Affects Version/s: Minecraft 18w01a, Minecraft 18w02a
Fix Version/s: Minecraft 18w03a
The 'execute' command runs much slower than one would expect, compared to other commands. This is problematic since "execute" is "the most important" command; the performance of "execute" currently dominates the overall wall-clock runtime of many user-created command systems.
Here is the bug summary in a nutshell:
Wrapping a simple command in "execute run" can make the command run up to 80x slower.
I do expect there to be 'overhead' in using 'execute'. In its general form, there are implicit loops for subcommands such as `as` and `at` to create new 'sender contexts' and 'location contexts', and execute must run its body command for each context, installing (pushing) and uninstalling (popping) the context (stack) for each iteration of the body. Furthermore, `execute` must also accumulate the results of each body command so it can publish the correct outputs to its own `result` and `success`.
However the amount of time taken by `execute` in 18w01a (and in previous 1.13 snapshots; this is not a regression) seems too high, especially in cases where there is no `as`/`at` looping.
I suspect there is something inefficient being done at runtime, which is the bug I would like to see fixed.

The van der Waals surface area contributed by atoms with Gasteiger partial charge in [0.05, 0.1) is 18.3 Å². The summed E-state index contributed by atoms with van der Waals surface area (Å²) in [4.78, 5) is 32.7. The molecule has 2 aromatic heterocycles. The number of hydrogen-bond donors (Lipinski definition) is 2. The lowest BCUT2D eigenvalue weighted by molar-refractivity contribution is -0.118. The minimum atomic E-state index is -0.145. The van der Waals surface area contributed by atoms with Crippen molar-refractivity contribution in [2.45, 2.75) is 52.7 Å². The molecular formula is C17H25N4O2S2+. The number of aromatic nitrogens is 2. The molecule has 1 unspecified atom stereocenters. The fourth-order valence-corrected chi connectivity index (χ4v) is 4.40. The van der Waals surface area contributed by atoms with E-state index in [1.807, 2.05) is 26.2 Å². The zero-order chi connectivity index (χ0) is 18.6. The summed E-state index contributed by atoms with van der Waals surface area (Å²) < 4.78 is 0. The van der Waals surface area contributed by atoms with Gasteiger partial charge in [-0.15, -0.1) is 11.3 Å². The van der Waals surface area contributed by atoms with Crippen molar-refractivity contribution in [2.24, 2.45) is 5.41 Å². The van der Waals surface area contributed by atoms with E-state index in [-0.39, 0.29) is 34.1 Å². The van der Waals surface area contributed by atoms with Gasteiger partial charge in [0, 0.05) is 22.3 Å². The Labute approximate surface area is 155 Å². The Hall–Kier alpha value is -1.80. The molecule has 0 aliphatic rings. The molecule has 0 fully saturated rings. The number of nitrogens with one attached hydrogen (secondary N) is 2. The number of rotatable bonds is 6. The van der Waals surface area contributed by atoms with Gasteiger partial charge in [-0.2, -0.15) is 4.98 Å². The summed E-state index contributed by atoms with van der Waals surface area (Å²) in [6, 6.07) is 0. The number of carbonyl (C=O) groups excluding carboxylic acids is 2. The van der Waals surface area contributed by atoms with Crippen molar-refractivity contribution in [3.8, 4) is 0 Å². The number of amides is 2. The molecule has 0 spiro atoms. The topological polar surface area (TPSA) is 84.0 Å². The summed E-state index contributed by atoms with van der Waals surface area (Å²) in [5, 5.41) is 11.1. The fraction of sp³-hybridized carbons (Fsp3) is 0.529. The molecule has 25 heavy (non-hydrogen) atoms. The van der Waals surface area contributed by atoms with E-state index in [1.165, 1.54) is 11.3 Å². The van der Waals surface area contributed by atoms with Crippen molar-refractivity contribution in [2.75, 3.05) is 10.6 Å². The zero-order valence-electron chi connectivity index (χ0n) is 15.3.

(I can also imagine there might be further performance gains to be had by special-casing some code paths, like the 'loop over exactly one thing', but let's not go that far yet.)
I am attaching a world with a datapack that does microbenchmark measurements of various commands using the worldborder as a timer. To run the benchmarks yourself, go into the world, do a `/reload`, and follow the simple instructions in chat.
Here is the output on my machine:
The general measurement method is to start a worldborder and call a function 200 times, where the function body is the same command(s) repeated 1000 times.
Here is the same code running in 18w02a. I think any changes in the numbers are small enough to be just 'noise', but it will be useful to log and compare each snapshot to notice any regressions.
Here is some more data I have not reasoned about: